Currency deal 'symbolic'
The direct currency conversion agreement between New Zealand and China will help trade relations and may cut down transaction costs for kiwi exporters, Export NZ chief executive Catherine Beard says.
Prime Minister John Key said in Beijing the New Zealand dollar would become the sixth currency to be allowed direct trading with the Chinese renminbi.
This would mean exporters trading with China would not have to convert through US dollars.
Export NZ chief executive Catherine Beard said the agreement could lead to a reduction in transaction costs for companies exporting to China.
Whether that saving was passed onto companies from the banks remained to be seen, Beard said.
"Symbolically, it's quite important to show that we do have a great trading relationship."
Exporters would be unlikely to make an immediate change away from converting through US dollars but if there was value to be had through a direct conversion there was no reason why they would not make a gradual change, she said.
"It's more symbolic than anything but it's still to be welcomed."
It was another step towards removing barriers to doing business, she said.
Les Kendall, chief executive of heat pump and air conditioning business Temperzone Group, said the agreement would benefit his business as it increased its exports to China.
Kendall said the direct currency conversion agreement would reduce currency exchange risk and transaction costs.
There was also the benefit of simplifying the payment and administration process, he said.
"Having the ability to pay and receive in renminbi may expand the pool of potential trading partners in China and enhance the trading relationship."
Having another traded currency should also improve liquidly of the renminbi and reduce the buy and sell spread, Kendall said.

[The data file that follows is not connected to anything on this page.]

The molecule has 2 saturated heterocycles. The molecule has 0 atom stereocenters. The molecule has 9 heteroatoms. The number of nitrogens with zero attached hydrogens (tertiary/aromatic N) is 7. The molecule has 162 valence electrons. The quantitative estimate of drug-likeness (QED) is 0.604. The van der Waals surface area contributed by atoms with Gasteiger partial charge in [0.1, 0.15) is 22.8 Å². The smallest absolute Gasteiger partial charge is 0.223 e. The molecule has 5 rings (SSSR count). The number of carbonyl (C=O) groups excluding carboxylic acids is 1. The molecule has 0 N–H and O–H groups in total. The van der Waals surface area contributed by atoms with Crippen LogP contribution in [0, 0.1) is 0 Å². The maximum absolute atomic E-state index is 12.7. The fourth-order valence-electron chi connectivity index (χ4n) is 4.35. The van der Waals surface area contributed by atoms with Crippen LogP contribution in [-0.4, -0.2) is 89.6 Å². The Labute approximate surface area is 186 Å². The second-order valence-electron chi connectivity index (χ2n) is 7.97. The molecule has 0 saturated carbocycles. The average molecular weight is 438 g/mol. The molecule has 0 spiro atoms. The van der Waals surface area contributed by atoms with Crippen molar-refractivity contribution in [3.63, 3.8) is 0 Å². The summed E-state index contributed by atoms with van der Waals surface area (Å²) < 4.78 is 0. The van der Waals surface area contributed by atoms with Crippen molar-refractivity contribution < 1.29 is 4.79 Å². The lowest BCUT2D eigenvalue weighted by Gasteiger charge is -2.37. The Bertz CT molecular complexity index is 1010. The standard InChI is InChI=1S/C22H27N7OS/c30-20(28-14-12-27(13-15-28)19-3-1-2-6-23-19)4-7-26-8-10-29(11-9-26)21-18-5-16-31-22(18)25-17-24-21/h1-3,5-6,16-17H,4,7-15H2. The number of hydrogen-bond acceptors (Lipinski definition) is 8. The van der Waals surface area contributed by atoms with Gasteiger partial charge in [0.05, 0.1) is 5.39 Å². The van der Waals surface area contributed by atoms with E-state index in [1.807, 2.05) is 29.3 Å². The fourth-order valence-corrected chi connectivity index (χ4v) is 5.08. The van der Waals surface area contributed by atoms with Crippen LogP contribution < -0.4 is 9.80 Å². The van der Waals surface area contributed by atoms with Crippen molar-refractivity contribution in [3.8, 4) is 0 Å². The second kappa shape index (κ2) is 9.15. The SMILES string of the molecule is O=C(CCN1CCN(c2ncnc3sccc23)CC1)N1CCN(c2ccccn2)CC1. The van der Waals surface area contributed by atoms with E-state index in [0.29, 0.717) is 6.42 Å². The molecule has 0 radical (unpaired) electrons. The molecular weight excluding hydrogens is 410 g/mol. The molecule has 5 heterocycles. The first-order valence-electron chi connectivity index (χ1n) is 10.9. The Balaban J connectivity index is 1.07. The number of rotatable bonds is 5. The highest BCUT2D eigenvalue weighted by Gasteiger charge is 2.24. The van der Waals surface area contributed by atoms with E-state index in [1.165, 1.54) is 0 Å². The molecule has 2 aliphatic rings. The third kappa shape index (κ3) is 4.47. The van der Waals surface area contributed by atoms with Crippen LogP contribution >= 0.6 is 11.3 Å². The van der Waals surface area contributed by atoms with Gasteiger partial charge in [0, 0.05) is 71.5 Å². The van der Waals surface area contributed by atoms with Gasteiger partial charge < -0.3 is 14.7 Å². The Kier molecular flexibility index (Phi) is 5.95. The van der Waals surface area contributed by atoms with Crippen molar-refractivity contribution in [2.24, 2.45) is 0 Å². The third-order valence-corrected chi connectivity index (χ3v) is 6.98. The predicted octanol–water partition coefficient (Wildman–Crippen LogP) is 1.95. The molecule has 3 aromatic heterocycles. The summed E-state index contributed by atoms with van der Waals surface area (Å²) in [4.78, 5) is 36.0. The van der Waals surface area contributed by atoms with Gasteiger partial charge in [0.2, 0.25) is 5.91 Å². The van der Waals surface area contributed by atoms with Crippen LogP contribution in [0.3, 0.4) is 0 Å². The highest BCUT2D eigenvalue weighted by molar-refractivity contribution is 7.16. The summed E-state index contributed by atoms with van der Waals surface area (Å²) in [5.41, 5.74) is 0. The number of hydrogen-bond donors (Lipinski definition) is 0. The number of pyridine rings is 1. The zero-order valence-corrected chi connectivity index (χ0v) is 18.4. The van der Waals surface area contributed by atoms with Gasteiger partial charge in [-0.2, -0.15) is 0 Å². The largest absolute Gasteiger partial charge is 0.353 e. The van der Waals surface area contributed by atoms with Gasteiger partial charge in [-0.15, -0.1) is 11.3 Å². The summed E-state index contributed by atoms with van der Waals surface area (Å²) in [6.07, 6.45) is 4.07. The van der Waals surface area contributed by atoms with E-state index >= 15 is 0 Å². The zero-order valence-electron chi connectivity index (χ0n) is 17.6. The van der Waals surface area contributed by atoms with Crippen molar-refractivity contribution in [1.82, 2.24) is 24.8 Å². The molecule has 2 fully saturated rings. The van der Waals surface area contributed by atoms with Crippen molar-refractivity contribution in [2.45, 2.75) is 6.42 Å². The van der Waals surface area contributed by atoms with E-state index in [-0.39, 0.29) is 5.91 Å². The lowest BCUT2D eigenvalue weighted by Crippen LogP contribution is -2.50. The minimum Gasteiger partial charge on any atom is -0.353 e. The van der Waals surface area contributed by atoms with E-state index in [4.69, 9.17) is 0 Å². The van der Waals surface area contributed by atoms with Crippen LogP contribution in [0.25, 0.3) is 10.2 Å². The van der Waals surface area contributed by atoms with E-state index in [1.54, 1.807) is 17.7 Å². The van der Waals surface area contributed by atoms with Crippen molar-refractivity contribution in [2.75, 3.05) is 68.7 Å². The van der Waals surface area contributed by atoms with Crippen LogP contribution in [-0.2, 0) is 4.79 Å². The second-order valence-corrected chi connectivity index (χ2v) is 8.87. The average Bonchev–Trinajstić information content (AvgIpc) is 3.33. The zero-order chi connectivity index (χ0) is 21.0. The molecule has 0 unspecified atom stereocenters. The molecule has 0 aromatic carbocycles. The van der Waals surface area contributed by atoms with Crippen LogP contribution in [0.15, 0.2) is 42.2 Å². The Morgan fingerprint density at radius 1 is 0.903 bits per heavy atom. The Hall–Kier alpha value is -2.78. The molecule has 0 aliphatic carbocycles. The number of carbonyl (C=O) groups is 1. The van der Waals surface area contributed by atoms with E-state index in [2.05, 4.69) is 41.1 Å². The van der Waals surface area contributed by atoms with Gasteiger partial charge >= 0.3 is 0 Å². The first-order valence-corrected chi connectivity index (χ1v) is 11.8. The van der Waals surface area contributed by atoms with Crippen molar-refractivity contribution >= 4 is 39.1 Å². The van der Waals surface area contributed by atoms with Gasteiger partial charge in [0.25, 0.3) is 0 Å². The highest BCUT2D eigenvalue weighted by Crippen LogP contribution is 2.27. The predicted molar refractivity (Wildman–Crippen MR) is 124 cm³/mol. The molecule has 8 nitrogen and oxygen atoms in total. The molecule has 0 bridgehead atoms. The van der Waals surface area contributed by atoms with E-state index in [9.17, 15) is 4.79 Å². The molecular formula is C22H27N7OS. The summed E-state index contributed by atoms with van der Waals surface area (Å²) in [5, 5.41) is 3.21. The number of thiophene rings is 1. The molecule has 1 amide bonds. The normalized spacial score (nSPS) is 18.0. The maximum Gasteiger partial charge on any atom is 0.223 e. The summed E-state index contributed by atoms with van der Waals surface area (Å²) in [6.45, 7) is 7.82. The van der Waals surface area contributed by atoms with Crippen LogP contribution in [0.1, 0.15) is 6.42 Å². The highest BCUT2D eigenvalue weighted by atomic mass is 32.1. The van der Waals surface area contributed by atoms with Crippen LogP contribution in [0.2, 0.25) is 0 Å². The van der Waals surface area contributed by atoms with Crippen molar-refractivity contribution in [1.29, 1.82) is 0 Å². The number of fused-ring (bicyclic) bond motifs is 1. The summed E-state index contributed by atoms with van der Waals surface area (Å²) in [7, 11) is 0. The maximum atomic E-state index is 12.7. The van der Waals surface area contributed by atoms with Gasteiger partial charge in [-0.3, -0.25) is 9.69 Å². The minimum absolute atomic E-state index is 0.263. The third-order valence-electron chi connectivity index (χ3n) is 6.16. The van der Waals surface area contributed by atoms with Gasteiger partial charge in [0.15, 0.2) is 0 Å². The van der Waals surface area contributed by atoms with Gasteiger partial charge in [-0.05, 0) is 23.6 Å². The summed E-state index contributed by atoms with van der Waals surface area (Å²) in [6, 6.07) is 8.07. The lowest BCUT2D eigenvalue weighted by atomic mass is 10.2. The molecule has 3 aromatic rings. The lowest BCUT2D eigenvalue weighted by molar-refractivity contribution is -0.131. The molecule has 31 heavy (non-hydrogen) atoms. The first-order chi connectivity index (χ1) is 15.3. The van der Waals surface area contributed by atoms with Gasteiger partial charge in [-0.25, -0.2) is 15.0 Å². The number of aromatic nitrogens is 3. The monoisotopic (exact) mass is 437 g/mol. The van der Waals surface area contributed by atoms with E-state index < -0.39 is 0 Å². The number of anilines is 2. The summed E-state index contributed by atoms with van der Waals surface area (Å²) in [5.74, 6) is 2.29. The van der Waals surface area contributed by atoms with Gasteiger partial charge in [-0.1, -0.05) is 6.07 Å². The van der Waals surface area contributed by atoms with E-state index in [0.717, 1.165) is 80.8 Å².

There was no reason for there not to be a "fairly rapid" uptake in New Zealand dollar-Chinese renminbi transactions, especially if the currency became fully-floating and any non trade-related restrictions were lifted, he said.
New Zealand wine company Villa Maria has been exporting to China since 2000.
Villa Maria commercial general manager Rob Ferguson said in the short-term the company would not save money through the direct conversion agreement. However, there would be benefits over time as trade with China continued to grow.
BNZ currency strategist Raiko Shareef said the deal showed close ties between New Zealand and China, whose demand for this country's produce was a "huge driver" of New Zealand dollar strength. However, in the near term, the deal would not change the amount the kiwi was traded or the way large New Zealand exporters traded with China, he said.
"For the time being it's something that more looks good," he said, adding New Zealand exporters would still invoice in US dollars.
ANZ senior foreign exchange manager Sam Tuck said the agreement would establish a benchmark exchange rate for the market to follow.